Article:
## Reciprocal-Fibonacci Series

2018 Jan 30

Evaluate the following infinite series, where $F_n$ is the nth fibonacci number with $F_1=F_2=1$:

To evaluate these series, consider the functions $\Phi_n(x)$ defined as where $F_k$ are the Fibonacci numbers, with $F_1=F_2=1$. In this post, I shall endeavour to evaluate a few particular value of $\Phi_n(x)$, establish a few of its functional equations to make computation easier, and use the functional equations to evaluate related sums.

First, recall the following well-known identities: which I will use frequently throughout the post.

I shall begin by computing $\Phi_1(-1)$ and $\Phi_2(1)$, which are both straightforward telescoping sums: Where $\phi$ is the golden ratio $\frac{1+\sqrt 5}{2}$. Next, we have

Now I will establish a recurrence relation that allows one to compute additional values of $\Phi_n(x)$ using the two previously computed as initial conditions.

Theorem 1:

Proof:

Through this formula, one may recursively calculate many values of $\Phi_n(1)$ and $\Phi_{n}(-1)$. For example, using $\Phi_1(-1)=\phi^{-1}$ as previously calculated,

and

In fact, one may solve the recurrence relation to obtain the following:

Theorem 2:

Proof: The base case of this formula - with $n=1$ - holds trivially, so I will now begin the induction step.

Suppose that is true for some $m$. Then it follows that By Theorem 1, the LHS is equal to $\Phi_{m+1}(x)$, and so Which shows that the formula holds for $m+1$ as well. Thus, by induction, it holds for all $n\ge 1$. $\blacksquare$

Corollary 1:

Proof: This follows directly from Theorem 2, since and since $\Phi_1(-1)=\phi^{-1}$. $\blacksquare$

Corollary 2:

Proof: This follows directly from Theorem 2, since

$\blacksquare$

Corollary 3:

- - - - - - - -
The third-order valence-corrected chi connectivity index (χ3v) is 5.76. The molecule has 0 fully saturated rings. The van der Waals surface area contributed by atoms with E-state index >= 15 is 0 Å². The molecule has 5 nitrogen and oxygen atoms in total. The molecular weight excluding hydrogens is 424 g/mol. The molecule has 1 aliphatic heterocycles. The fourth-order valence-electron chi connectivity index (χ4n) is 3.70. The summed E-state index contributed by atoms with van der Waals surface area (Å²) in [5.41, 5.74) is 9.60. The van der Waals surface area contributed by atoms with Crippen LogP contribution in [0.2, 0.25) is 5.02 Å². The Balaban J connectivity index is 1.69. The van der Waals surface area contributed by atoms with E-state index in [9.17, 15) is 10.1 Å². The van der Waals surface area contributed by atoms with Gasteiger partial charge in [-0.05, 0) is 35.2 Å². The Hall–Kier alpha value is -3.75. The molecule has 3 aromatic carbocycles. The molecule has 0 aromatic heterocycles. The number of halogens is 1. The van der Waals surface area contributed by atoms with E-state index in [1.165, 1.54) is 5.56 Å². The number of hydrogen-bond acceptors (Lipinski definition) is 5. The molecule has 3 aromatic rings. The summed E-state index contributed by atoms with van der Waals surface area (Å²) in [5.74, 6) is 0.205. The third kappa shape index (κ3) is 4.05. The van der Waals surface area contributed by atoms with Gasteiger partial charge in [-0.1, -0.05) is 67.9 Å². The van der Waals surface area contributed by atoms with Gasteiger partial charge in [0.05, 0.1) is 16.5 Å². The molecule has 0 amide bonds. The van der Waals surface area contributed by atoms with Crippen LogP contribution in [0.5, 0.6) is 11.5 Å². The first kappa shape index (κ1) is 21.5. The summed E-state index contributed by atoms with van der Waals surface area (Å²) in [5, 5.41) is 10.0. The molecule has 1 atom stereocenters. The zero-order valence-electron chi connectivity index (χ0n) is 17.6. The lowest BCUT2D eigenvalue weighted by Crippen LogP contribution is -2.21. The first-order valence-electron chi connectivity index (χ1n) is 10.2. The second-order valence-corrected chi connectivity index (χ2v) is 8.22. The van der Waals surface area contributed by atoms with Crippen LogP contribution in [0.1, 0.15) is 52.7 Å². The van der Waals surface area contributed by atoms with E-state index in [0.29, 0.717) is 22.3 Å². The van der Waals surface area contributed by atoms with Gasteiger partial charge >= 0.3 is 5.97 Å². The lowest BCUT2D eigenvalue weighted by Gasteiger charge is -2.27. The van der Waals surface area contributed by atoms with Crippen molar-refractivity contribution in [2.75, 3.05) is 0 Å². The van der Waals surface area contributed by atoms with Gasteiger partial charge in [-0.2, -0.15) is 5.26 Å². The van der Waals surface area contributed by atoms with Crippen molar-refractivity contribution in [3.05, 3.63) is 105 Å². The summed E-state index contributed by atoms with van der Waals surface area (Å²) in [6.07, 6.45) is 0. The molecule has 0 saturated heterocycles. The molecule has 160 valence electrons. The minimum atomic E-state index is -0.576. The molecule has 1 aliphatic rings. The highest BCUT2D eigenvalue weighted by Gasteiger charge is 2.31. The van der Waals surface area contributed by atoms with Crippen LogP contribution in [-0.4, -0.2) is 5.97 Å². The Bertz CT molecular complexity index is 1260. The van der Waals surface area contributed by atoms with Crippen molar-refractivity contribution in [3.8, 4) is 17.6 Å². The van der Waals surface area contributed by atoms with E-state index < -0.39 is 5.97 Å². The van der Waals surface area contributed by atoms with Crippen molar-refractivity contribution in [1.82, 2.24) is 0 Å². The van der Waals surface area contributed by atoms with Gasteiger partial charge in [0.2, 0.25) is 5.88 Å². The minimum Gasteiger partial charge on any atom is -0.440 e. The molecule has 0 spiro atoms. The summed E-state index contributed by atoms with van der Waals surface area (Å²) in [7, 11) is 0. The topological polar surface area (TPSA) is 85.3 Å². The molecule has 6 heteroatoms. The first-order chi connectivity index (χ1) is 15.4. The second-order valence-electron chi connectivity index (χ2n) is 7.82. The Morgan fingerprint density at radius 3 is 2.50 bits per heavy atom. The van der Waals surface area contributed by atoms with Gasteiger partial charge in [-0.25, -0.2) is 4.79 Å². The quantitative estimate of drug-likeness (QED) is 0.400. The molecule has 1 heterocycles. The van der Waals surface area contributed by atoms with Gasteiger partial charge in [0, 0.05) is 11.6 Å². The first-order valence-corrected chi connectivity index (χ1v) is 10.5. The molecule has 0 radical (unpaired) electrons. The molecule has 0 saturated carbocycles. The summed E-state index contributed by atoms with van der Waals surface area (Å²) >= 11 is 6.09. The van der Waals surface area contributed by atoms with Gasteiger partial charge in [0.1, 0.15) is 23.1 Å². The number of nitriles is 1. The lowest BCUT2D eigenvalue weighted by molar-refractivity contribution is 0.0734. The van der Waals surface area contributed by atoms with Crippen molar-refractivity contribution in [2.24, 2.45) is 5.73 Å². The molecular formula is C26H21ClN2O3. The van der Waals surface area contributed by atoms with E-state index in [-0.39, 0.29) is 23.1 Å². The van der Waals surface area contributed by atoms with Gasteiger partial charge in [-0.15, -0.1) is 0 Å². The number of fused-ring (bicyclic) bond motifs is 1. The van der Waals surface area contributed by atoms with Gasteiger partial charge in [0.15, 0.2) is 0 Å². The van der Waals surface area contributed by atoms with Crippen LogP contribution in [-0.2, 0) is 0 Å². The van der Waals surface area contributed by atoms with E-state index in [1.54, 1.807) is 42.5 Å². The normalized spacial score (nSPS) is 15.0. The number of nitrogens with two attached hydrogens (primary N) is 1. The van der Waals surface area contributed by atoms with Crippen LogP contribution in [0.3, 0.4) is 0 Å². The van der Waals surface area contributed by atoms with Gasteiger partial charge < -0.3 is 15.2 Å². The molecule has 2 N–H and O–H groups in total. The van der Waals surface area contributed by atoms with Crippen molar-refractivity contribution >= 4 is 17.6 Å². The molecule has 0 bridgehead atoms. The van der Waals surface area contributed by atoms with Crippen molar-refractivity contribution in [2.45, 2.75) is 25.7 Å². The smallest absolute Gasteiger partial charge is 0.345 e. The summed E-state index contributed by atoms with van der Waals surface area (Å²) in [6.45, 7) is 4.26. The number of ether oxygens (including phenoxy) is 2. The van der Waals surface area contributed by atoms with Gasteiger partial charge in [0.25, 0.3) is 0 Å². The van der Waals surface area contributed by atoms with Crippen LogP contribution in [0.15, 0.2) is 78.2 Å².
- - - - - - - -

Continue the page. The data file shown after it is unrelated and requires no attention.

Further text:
Proof: This follows directly from Theorem 2, since

$\blacksquare$

Having derived these formulas, the answers to the first two proposed problems come easily:

I will now demonstrate how to use $\Phi_n(x)$ to evaluate a class of rather intimidating sums - sums in the form To evaluate these sums, I will make use of the properties of the complex roots of unity: I will now state two elementary properties (without proof) of the complex roots of unity that I will make use of later:

As a result,

Theorem 3: If Then

Proof: This theorem follows directly from properties (1) and (2) of the complex roots of unity. $\blacksquare$

Using the solution to the generalized recurrence and these identities, one may prove the following:

Theorem 4:

Proof: I shall divide this proof into two cases - one for even $n$, and one for odd $n$. We shall consider even $n$ first.

Suppose $n$ is even. I will begin with the following formula from Theorem 2: Letting $x=\omega_n^p$, we have By property (2) of the roots of unity, when $\omega_n^p\ne -1$, this is equal to and when $\omega_n^p=-1$, it is equal to This tells us that, since exactly one of the $\omega_n^p$ with $p$ between $0$ and $n-1$ is equal to $-1$, Now note that since the sum $\sum_{p=0}^{n-1}(-\omega_n^p)^{m-k}$ cycles through the nth roots of unity, and since when $n$ is even, $\omega_n^p$ being a root of unity implies that $-\omega_n^p$ is also a root of unity, it is equal to the sum $\sum_{p=0}^{n-1}(\omega_n^p)^{m-k}$. Thus, and, by identity (1), this is Now, if one assumes that $0\le m\le n-1$, the only value of $k$ between $0$ and $n-1$ satisfying $n|m-k$ would be $k=m$. Thus, all terms of the sum are multiplied by zero except for the $k=m$ term, and all that remains is Using Theorem 3, one may replace the LHS: and, because $n$ is even, this is equivalent to Which completes the proof for the case of even $n$.

Now suppose that $n$ is odd. Again, I will begin with the following formula from Theorem 2: but this time, I will let $x=-\omega_n^p$, so that By property (2) of the roots of unity, when $\omega_n^p\ne 1$, this is equal to and when $\omega_n^p=1$, it is equal to Because of this, one may say that By property (1), this is If one assumes that $0\le m\le n-1$, the only term of the sum that does not vanish is the term for which $k=m$. Thus, By Theorem 3, the LHS can be replaced with an infinite series: and so, at last, Which completes the proof for the case of odd $n$. Thus I have established that

With this formula, the third and fourth proposed problems may be solved readily: